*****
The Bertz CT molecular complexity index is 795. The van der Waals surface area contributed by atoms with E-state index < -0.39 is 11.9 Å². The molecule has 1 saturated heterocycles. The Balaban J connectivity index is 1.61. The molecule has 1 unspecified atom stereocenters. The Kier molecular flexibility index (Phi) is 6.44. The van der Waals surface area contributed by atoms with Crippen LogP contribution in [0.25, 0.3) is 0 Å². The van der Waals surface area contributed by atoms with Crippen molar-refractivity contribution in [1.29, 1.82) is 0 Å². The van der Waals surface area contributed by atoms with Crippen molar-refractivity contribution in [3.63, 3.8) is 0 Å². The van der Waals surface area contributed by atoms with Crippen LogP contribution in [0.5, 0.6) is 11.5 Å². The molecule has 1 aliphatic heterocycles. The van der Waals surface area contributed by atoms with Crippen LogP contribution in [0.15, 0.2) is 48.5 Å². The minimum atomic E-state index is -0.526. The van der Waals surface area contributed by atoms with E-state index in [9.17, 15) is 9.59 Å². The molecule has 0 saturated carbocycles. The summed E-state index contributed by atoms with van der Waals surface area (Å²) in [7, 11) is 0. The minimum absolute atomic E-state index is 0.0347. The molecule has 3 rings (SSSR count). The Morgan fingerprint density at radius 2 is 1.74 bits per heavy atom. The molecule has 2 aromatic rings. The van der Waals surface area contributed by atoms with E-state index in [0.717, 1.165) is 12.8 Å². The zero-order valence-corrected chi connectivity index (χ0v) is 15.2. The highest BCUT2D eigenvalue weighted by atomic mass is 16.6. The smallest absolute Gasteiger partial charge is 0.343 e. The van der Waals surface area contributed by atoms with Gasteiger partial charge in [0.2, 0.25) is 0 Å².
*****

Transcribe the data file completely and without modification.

The Bertz CT molecular complexity index is 795. The van der Waals surface area contributed by atoms with E-state index < -0.39 is 11.9 Å². The molecule has 1 saturated heterocycles. The Balaban J connectivity index is 1.61. The molecule has 1 unspecified atom stereocenters. The Kier molecular flexibility index (Phi) is 6.44. The van der Waals surface area contributed by atoms with Crippen LogP contribution in [0.25, 0.3) is 0 Å². The van der Waals surface area contributed by atoms with Crippen molar-refractivity contribution in [1.29, 1.82) is 0 Å². The van der Waals surface area contributed by atoms with Crippen molar-refractivity contribution in [3.63, 3.8) is 0 Å². The van der Waals surface area contributed by atoms with Crippen LogP contribution in [0.5, 0.6) is 11.5 Å². The molecule has 1 aliphatic heterocycles. The van der Waals surface area contributed by atoms with Crippen LogP contribution in [0.15, 0.2) is 48.5 Å². The minimum atomic E-state index is -0.526. The van der Waals surface area contributed by atoms with E-state index in [9.17, 15) is 9.59 Å². The molecule has 0 saturated carbocycles. The summed E-state index contributed by atoms with van der Waals surface area (Å²) in [7, 11) is 0. The minimum absolute atomic E-state index is 0.0347. The molecule has 3 rings (SSSR count). The Morgan fingerprint density at radius 2 is 1.74 bits per heavy atom. The molecule has 2 aromatic rings. The van der Waals surface area contributed by atoms with E-state index in [0.717, 1.165) is 12.8 Å². The zero-order valence-corrected chi connectivity index (χ0v) is 15.2. The highest BCUT2D eigenvalue weighted by atomic mass is 16.6. The smallest absolute Gasteiger partial charge is 0.343 e. The van der Waals surface area contributed by atoms with Gasteiger partial charge in [0.2, 0.25) is 0 Å².